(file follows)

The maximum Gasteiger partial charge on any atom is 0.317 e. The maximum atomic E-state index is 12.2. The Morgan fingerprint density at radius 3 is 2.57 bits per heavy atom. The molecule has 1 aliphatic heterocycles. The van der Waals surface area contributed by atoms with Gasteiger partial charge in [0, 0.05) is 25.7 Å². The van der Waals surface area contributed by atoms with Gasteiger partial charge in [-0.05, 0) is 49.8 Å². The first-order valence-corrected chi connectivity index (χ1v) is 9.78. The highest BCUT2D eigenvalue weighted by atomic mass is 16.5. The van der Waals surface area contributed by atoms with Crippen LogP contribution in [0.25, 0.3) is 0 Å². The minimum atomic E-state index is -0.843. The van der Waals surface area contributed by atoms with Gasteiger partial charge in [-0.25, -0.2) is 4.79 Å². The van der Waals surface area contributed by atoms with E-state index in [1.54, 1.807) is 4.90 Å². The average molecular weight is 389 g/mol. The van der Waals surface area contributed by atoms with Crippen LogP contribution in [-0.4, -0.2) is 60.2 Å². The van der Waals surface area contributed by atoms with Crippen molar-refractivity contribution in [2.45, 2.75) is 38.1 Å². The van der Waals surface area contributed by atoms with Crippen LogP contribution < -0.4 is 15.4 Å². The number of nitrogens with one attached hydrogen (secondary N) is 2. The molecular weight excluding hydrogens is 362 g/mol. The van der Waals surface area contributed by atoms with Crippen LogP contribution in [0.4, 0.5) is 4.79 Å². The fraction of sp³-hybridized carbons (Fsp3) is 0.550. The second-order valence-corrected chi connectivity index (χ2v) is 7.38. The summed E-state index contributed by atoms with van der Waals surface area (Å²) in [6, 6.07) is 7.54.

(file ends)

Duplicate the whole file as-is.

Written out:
The maximum Gasteiger partial charge on any atom is 0.317 e. The maximum atomic E-state index is 12.2. The Morgan fingerprint density at radius 3 is 2.57 bits per heavy atom. The molecule has 1 aliphatic heterocycles. The van der Waals surface area contributed by atoms with Gasteiger partial charge in [0, 0.05) is 25.7 Å². The van der Waals surface area contributed by atoms with Gasteiger partial charge in [-0.05, 0) is 49.8 Å². The first-order valence-corrected chi connectivity index (χ1v) is 9.78. The highest BCUT2D eigenvalue weighted by atomic mass is 16.5. The van der Waals surface area contributed by atoms with Crippen LogP contribution in [0.25, 0.3) is 0 Å². The minimum atomic E-state index is -0.843. The van der Waals surface area contributed by atoms with Gasteiger partial charge in [-0.25, -0.2) is 4.79 Å². The van der Waals surface area contributed by atoms with E-state index in [1.54, 1.807) is 4.90 Å². The average molecular weight is 389 g/mol. The van der Waals surface area contributed by atoms with Crippen LogP contribution in [-0.4, -0.2) is 60.2 Å². The van der Waals surface area contributed by atoms with Crippen molar-refractivity contribution in [2.45, 2.75) is 38.1 Å². The van der Waals surface area contributed by atoms with Crippen LogP contribution < -0.4 is 15.4 Å². The number of nitrogens with one attached hydrogen (secondary N) is 2. The molecular weight excluding hydrogens is 362 g/mol. The van der Waals surface area contributed by atoms with Crippen LogP contribution in [0.4, 0.5) is 4.79 Å². The fraction of sp³-hybridized carbons (Fsp3) is 0.550. The second-order valence-corrected chi connectivity index (χ2v) is 7.38. The summed E-state index contributed by atoms with van der Waals surface area (Å²) in [6, 6.07) is 7.54.